Is democracy really all that great? It seems that this semester at the Patterson School has brought to my attention many of the downsides of the U.S.’s chosen form of government. One of those is the problems created when politics begin to play a detrimental role in shaping foreign policy. As demonstrated in Friends and Foes, when power is in the hands of many, it can become very difficult to get the right thing accomplished.
One issue that comes to mind is the war in Iraq. It is not hard to imagine the U.S.’s political environment being the catalyst in the removal of U.S. troops from Iraq. Should politicians and the uninformed publics they represent be trusted with such a decision? Shouldn’t these decisions be free from the influence of politics? Will it be okay if troops are pulled out of Iraq because some politicians’ desire to be reelected?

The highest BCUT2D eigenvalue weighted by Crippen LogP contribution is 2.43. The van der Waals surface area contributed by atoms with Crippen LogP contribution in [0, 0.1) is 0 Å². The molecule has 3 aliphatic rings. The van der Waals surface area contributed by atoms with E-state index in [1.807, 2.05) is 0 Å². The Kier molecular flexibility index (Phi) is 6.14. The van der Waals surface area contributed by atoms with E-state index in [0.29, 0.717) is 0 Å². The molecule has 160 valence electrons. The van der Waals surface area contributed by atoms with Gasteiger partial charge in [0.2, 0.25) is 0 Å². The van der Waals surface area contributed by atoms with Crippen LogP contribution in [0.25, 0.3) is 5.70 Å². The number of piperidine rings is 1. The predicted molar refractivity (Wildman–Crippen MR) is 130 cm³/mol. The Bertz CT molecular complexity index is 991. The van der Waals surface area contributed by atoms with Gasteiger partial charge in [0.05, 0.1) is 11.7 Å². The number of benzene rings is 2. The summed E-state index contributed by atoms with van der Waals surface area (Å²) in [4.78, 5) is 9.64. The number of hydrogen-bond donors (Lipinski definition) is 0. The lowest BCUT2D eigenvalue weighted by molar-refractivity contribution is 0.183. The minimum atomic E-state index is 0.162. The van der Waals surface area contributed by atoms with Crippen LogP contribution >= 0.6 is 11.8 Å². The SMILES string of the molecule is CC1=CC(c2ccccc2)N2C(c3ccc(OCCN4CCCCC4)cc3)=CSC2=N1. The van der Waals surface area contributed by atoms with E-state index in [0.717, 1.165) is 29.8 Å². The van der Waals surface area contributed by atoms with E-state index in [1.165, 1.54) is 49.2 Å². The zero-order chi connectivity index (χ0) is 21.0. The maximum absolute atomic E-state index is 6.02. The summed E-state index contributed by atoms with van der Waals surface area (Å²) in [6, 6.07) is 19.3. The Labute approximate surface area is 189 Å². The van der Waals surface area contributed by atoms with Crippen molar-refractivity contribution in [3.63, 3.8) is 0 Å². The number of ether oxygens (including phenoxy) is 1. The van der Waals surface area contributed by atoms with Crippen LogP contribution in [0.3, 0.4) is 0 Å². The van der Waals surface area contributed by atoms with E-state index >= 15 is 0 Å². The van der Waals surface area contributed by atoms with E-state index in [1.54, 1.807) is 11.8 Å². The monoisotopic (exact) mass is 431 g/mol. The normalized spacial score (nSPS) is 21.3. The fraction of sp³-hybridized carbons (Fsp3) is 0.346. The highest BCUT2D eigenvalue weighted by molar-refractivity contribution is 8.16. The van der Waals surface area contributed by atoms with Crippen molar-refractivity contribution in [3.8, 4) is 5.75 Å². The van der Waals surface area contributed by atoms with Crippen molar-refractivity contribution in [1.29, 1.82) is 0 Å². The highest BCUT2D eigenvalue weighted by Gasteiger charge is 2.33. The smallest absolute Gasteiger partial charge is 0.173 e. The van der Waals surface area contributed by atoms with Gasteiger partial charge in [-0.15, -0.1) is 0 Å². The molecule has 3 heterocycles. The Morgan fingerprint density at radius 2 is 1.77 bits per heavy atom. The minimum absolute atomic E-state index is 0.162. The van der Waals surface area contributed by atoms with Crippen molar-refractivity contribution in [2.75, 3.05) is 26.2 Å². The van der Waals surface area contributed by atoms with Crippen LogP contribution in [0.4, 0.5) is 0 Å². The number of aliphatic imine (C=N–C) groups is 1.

The problem here is that the best part of democracy (the public’s ability to play a role in policy making) has become democracy’s weakness. The U.S. public cannot play a beneficial role in foreign policy formation when it has a demonstrated disinterest in countries and cultures other than its own. Certainly, the answer is not to have all the foreign policy making power concentrated in the hands of one person or a few people. The answer is not limited democracy, but educated democracy – if U.S. citizens are going to be a part of the foreign policy process, they ought to understand its basic concepts. Without getting into too many details, I believe this process starts with a reevaluation of curriculum taught in U.S. primary and secondary schools, and continues with broader and more informative press coverage (eg. Darfur instead of Tom Cruise).